The great thing about the web is that we can now express ideas in ways that mimic how our minds work. We link all sorts of information in unusual ways in our brains. Now we can do that readily on the web. As we do, we need to make sure our audience can follow and find what they want. You may want to amaze people with your clever ideas, but that does not mean dragging them into a maze of puzzled clicking. This week will not substitute for a class in web design. However, we will consider how to plan a site so that the content you want to share is available.
What to Do This Week
1. If you are using HTML 4 by Dave Raggett, read chapter 18 about "Designing Your Web Project." If you do not use the Raggett text, look over the style guides listed in the Readings for this topic. The book by Robin Williams and John Tollett, The Non-Designer's Web Book, is an excellent introduction to design issues.
2. Read these "Notes about Planning."
3. Visit the web site for the UC Berkeley Museum of Paleontology that Dave Raggett uses as an example when discussing navigation. Try the various sections and see how they are organized to display information.
4. If you know of a site that illustrates a good approach to structure and navigation, send the URL to the ListServ with your comments about what we can learn from it.
5. You have already begun planning your site in the homework submissions you have done to practice coding. Now do a "storyboard" using Post-Its as described in the "Notes about Planning." Instead of turning in a written storyboard, do a rough prototype of the project on the web. You will do a page for each of the Post-It notes you prepare.
This means that the file named "index.htm" (or "index.html" or "home.html"), the first page on your site for this class, should now be the sketch of the page that will be "index.htm" for your project. You should also include on it a link to your midterm and links to homework you submit for the next few weeks. Of course, you can take these down when you near completion of the project.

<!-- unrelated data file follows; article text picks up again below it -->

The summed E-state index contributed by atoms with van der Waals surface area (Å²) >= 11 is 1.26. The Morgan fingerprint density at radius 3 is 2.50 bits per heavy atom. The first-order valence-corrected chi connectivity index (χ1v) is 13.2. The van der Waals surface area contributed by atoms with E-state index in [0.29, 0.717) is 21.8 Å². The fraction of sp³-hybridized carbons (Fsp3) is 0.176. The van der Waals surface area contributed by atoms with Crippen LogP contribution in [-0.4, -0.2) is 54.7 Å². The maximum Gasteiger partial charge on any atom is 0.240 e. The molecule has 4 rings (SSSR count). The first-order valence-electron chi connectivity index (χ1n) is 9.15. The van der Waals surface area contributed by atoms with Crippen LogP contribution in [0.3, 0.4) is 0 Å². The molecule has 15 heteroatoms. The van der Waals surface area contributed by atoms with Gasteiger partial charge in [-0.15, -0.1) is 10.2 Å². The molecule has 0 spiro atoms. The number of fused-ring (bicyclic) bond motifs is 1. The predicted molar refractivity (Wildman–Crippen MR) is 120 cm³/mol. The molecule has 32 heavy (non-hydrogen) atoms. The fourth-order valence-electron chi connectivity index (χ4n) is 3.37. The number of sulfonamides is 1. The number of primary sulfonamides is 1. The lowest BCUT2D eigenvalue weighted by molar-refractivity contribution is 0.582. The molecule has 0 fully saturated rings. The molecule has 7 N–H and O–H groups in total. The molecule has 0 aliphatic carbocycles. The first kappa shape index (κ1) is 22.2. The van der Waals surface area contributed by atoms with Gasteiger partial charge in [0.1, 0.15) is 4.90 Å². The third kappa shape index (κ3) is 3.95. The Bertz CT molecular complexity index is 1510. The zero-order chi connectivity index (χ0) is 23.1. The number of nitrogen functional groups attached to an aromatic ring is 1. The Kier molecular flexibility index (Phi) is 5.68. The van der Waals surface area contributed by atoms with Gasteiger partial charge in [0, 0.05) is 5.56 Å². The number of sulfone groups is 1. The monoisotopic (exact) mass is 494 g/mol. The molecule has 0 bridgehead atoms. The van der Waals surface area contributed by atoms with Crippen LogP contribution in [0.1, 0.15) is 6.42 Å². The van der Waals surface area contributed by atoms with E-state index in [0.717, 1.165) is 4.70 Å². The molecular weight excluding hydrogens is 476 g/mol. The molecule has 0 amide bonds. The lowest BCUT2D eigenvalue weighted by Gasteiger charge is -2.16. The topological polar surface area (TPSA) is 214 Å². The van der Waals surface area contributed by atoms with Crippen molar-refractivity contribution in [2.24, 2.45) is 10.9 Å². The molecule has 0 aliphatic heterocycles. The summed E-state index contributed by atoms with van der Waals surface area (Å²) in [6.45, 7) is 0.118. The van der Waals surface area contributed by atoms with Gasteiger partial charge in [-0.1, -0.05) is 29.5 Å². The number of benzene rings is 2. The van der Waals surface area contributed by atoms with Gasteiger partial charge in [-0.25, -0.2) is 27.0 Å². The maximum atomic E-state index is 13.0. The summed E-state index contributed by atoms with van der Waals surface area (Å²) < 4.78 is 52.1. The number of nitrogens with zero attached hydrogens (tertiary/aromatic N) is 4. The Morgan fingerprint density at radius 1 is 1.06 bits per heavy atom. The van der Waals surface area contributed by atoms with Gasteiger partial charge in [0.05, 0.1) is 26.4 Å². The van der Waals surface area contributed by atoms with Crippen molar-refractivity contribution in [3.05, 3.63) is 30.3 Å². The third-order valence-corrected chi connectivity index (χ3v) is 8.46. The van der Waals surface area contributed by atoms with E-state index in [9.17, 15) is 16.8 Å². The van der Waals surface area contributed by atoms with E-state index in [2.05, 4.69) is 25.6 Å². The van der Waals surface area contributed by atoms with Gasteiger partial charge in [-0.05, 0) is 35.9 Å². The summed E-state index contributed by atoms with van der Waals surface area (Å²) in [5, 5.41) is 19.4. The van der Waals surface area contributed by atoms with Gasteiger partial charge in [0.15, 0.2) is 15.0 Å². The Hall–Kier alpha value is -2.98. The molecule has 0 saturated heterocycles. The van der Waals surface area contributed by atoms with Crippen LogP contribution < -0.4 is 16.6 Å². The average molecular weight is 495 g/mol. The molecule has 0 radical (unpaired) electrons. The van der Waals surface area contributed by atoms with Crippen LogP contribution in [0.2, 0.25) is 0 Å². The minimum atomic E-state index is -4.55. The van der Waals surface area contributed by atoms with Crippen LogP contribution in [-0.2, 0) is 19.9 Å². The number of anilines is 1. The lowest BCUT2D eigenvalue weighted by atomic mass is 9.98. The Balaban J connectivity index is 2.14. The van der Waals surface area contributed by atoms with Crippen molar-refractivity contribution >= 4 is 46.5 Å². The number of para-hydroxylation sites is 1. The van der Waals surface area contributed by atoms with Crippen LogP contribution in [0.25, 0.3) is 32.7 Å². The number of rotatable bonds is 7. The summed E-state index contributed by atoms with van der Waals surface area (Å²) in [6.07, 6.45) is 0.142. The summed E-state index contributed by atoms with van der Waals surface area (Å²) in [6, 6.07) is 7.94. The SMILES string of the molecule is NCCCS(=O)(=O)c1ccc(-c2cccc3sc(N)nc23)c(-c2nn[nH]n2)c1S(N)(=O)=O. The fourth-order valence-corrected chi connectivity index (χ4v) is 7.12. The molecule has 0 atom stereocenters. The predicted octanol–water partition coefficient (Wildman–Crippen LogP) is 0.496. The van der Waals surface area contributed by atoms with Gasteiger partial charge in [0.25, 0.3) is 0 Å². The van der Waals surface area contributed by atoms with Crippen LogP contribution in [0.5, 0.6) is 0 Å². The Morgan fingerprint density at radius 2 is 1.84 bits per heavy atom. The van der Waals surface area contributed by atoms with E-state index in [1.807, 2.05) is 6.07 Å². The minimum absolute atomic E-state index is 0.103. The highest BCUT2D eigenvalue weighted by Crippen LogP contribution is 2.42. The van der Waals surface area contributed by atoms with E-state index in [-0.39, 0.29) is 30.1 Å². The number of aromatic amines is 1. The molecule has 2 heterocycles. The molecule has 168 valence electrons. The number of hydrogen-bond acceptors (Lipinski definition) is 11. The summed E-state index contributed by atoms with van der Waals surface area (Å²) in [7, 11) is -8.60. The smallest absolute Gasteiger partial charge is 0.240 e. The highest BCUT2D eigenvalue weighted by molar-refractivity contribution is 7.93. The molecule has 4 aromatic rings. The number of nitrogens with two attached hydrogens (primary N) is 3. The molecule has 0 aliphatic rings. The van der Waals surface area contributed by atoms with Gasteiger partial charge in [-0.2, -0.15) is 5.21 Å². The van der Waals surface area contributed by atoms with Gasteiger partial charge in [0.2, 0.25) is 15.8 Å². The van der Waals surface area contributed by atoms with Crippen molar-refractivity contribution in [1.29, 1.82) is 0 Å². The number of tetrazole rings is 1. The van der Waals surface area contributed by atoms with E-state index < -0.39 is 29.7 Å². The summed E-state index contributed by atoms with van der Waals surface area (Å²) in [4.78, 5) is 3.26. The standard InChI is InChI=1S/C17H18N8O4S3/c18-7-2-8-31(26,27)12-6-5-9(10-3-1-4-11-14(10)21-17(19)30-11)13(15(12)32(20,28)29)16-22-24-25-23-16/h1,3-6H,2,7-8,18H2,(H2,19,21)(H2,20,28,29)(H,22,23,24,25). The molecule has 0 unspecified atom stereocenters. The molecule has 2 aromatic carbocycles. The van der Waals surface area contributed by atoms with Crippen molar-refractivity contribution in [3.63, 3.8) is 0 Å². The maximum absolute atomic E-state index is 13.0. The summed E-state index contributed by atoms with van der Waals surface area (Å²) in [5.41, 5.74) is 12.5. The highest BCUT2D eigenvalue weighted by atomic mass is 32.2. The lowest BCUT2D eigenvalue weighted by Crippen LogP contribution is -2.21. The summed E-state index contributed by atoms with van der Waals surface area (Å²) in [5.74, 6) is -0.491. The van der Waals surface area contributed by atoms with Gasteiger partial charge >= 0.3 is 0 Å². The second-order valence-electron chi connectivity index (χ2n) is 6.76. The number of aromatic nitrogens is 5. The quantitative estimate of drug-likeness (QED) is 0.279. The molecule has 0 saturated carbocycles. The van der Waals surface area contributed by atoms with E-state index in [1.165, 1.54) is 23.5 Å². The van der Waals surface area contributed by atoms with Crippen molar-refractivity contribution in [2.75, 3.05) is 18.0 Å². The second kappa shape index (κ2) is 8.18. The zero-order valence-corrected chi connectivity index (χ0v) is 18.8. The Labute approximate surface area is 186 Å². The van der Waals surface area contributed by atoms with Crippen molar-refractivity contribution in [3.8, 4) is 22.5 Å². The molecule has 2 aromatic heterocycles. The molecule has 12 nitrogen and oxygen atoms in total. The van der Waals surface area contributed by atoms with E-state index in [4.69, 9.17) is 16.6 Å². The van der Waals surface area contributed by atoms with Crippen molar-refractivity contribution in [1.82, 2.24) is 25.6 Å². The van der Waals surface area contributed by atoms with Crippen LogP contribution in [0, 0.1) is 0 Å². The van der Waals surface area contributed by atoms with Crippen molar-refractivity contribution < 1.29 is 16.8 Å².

Most of the links from your "index.htm" page should go to the other pages that are rough sketches of the pages you are designing.
You do not need to worry about perfect coding and validation for these pages. These are merely rough sketches of your project pages. After you have read the "Notes about Planning," see the example of storyboard/prototype that is based on the example in the notes. As you work on each page, you can replace the rough sketch with the finished product.
6. Write out the "To Do" list described in the "Notes about Planning Your Site." Post the list, linked to your "index.htm" site, as a file called "assets.htm" for now. Of course, you will get rid of this when your project is finished, but it is good to have the list up now. You can either do up one list that describes all the graphics, links and objects you need to prepare for your site, or you can post the list broken down for each page.
If you do the page-by-page "To Do list" in Excel 97 (as was done in the example for "Notes about Planning"), you can then highlight the cells you have filled in and "Save as HTML". This will give you a file to post on the web for your list. (This will not work with the 95 version of Excel since the earlier version does not have the "html wizard." )
Once you have done all this, you will appreciate why I think we should call this process "reality check" instead of "storyboarding." When you do this work, you see what it will take to actually prepare and post your site!